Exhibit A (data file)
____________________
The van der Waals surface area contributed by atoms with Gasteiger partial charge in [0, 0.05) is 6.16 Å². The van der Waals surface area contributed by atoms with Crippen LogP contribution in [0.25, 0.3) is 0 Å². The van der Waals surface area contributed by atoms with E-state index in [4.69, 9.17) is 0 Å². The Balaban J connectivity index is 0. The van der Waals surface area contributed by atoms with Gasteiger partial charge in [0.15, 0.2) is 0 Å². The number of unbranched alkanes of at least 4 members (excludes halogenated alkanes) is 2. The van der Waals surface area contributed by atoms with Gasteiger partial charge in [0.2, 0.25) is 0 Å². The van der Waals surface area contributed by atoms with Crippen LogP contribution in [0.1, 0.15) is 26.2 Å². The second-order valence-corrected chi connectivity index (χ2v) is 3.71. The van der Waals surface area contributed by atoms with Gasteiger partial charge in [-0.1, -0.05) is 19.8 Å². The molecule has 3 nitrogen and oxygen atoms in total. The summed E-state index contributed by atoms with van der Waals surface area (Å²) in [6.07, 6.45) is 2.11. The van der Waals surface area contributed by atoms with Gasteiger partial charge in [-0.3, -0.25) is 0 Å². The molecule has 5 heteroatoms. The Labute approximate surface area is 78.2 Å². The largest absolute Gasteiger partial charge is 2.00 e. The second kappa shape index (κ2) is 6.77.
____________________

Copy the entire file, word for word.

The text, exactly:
The van der Waals surface area contributed by atoms with Gasteiger partial charge in [0, 0.05) is 6.16 Å². The van der Waals surface area contributed by atoms with Crippen LogP contribution in [0.25, 0.3) is 0 Å². The van der Waals surface area contributed by atoms with E-state index in [4.69, 9.17) is 0 Å². The Balaban J connectivity index is 0. The van der Waals surface area contributed by atoms with Gasteiger partial charge in [0.15, 0.2) is 0 Å². The number of unbranched alkanes of at least 4 members (excludes halogenated alkanes) is 2. The van der Waals surface area contributed by atoms with Gasteiger partial charge in [0.2, 0.25) is 0 Å². The van der Waals surface area contributed by atoms with Crippen LogP contribution in [0.1, 0.15) is 26.2 Å². The second-order valence-corrected chi connectivity index (χ2v) is 3.71. The van der Waals surface area contributed by atoms with Gasteiger partial charge in [-0.1, -0.05) is 19.8 Å². The molecule has 3 nitrogen and oxygen atoms in total. The summed E-state index contributed by atoms with van der Waals surface area (Å²) in [6.07, 6.45) is 2.11. The van der Waals surface area contributed by atoms with Gasteiger partial charge in [-0.3, -0.25) is 0 Å². The molecule has 5 heteroatoms. The Labute approximate surface area is 78.2 Å². The largest absolute Gasteiger partial charge is 2.00 e. The second kappa shape index (κ2) is 6.77.